In this tutorial we will discuss working with binaries written in Delphi. Delphi binaries are quite different then binaries written in other languages. You can generally tell a Delphi program by the numerous calls (far more than a typical program) as well as some other techniques we will be discussing.
Included in the tutorial download are the two crackme’s, the Delphi Decompiler (DeDe), and ExeInfoPE, available on the tutorials
You will also need Resource Hacker (and OllyDBG) available on the tools
Most program construction in Delphi is by using forms, which are basically just windows or dialog boxes. You design them using a graphic utility to ‘paint’ the form, meaning to add buttons, edit boxes etc wherever you would like them. Really, the only thing you need to do after that is let the Delphi compiler know which actions you would like to handle and what you would like to do should that action happen. For example, when a button is clicked, you may want to open a file dialog box. In this case you would let the Delphi compiler know that the button should be associated with your code that you provide, and this code simply opens the file dialog.
These forms, along with everything associated with them (strings, sizes, colors) are stored in resources, in theory like a normal C++ application, but implemented far differently. One interesting thing is that Delphi associates all of these resources by name, meaning that the name you called the specific resource is the name that will be hard-coded into the executable, and the name that the executable will use to ‘look up’ resources. This is both good and bad. Good in that you can easily find these names that are associated with resources. Bad in that they are all stored in one area and are not logically int3erwoven into the code, so finding the code that goes along with a resource (say, a button click) is a lot tougher.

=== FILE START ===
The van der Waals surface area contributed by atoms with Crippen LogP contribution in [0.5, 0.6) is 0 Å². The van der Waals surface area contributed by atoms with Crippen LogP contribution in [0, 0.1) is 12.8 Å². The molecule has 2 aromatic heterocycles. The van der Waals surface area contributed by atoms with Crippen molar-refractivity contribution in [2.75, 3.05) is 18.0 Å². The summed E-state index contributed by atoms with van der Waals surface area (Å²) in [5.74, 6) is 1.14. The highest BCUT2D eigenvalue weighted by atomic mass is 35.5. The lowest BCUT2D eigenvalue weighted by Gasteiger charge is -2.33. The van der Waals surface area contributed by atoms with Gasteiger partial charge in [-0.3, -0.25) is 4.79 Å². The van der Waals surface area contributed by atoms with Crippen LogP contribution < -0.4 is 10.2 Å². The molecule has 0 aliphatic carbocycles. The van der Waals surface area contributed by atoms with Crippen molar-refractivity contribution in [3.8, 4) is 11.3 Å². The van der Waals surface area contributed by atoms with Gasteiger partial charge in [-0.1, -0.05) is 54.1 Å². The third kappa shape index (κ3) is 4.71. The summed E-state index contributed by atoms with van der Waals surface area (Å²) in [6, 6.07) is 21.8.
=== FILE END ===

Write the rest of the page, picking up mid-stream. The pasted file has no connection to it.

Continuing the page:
Much of the programming is done for you, other than, say, C++. There is a tremendous amount done ‘behind the scenes’ in a Delphi program. This is one reason the code looks different than what you may expect.
The first target
One of the first questions you may have is, “How do I know that I’m dealing with a Delphi program?” After a lot more experience, they stand out like a sore thumb, but until then, we are going to use a tool that will help. Go ahead and run ExeInfoPE. This program is generally used to discover what packer has been used on a packed binary (and we will use it a great deal when we get to packing). But, lucky for us, if the program is not packed it also tells us what language the program was written in. When you first run ExeInfoPE you will see the startup screen:
Go ahead and load our first target, DelphiCrackme.exe into ExeInfoPE and you will see the various fields populated (you can just drag the crackme icon and drop it into the ExeInfoPE window):
Here we can see that ExeInfoPE has found that this binary was compiled in Delphi. Under that you cannot also see that it is not packed. Also, just as a quick aside, as soon as you load the binary into Olly you will see that you’re dealing with something different:
You can tell it doesn’t look like the typical apps we’ve been dealing with.
Looking at Delphi resources
One of the most important differences, at least to a reverse engineer, of a Delphi program is the resources. Loading up the DelphiCrackme into Resource Hacker, you should notice a new folder that is not typically not there called RCDATA. Opening this folder shows us the resource sections associated with this binary: